Coping with suspicions and delusions in someone with dementia
It can be very distressing to see a loved one experiencing delusions, suspicions and paranoia, but they are fairly common symptom of dementia. Here’s a few ideas to help you cope
People with dementia find it harder to remember things and stay anchored in the present moment. This can lead to suspicions, delusions and paranoia. If the person you care about is in the grips of a delusion, it can take every ounce of energy and love to manage.
Did you know? Around 40 per cent of people living with dementia experience delusions.
What is a delusion?
When someone is deluded, it means they have a distinct set of beliefs which are false, but which they believe are true.
The delusion will often lead to extreme suspicion. For example, your loved one might think that people around them (family, carers, friends and even you) are trying to trick them.
Delusions can take many forms, but commonly revolve around a number of paranoid scenarios. For example, people with dementia often believe someone is trying to steal from them or follow them. Sometimes they believe there’s a stranger in the house trying to get them.
What is paranoia?
Paranoia can occur as a result of delusion. It is centred round suspicions and can become a way for the person with dementia to project feelings of fear. Paranoia can also be caused by hallucinations.
What causes delusions and paranoia?
When someone has dementia, glitches within their brains cause memory problems and changes in personality. If there are gaps in their memory, they may try to fill them with a faulty memory or delusion that makes sense to them. Their confusion and inability to remember objects or recognise faces contributes to the development of these untrue beliefs.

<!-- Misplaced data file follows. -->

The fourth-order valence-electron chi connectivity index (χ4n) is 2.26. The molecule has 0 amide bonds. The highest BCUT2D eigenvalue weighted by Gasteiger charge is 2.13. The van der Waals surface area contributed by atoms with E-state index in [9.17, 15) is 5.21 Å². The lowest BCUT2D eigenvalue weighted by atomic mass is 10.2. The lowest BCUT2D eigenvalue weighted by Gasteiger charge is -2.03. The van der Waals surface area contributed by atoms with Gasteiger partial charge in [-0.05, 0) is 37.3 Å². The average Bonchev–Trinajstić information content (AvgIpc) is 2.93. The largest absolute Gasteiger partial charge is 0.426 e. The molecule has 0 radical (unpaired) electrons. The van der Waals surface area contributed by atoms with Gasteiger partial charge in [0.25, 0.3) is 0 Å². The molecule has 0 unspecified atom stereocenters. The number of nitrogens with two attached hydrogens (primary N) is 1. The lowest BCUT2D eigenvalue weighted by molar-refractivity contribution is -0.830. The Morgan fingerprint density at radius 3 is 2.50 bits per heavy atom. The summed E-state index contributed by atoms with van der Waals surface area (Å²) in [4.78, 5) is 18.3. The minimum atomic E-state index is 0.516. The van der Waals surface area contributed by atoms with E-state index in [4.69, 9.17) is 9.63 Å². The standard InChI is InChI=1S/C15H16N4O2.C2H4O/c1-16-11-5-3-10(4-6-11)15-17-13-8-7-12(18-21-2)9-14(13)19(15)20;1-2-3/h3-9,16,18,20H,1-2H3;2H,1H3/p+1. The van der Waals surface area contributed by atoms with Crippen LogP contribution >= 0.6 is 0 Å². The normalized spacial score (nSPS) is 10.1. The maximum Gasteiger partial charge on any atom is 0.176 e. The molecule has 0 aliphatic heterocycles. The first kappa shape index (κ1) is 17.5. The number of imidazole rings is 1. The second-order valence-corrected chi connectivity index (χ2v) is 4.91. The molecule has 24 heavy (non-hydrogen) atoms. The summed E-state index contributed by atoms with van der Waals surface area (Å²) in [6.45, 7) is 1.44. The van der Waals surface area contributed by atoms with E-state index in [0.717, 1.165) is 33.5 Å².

So, if they’ve forgotten where they left their wallet, and a new carer has just started visiting them, they may decide that this new person has stolen the wallet. It may be embarrassing or upsetting, but it makes sense to them.
5 ways to cope with suspicions, delusions and paranoia.
1. Don’t take it personally
If they suddenly start accusing you of something, try not to take offence. This is the illness talking, not them. So put yourself in their shoes and listen to what might be behind the accusations.
2. Don’t argue or try to convince
Try not to respond with ‘Why would I do that?’ or ‘Don’t be silly!’ If you attempt to convince the person you care about that they’re wrong, they’re more likely to become increasingly agitated and angry, than simply back down. They’ll also feel like you’re not listening to them.
3. Reassure without asking questions
Tell them that you’ll help them look for an item if they think it’s been moved or stolen. If there’s a simple answer, share your thoughts, but don’t overwhelm them with clever arguments or a lengthy explanation. If you’ve been accused of never visiting them or being unfaithful, try not to take it to heart. Accusations like this often stem from a fear of being abandoned. Once again, provide reassurance and make it clear that you’re sticking with them.
4. Keep a spare set of ‘stolen’ items
If it always seems to be a specific item that is ‘going missing’, try to think ahead and be practical. Is it possible to have a spare set of keys or spectacles ready and waiting?
5. Switch focus
Try distraction techniques. For example, say, ‘Before we start looking for your book, why don’t we have some lunch, then we’ll look for it after that?’
Good to know
Remember, someone with dementia who is experiencing delusions is simply trying to make sense of their world while dealing with cognitive decline, confusion and fear. Try to ensure that other family members and friends understand this too and that they take their lead from you. Remember, you’re the expert!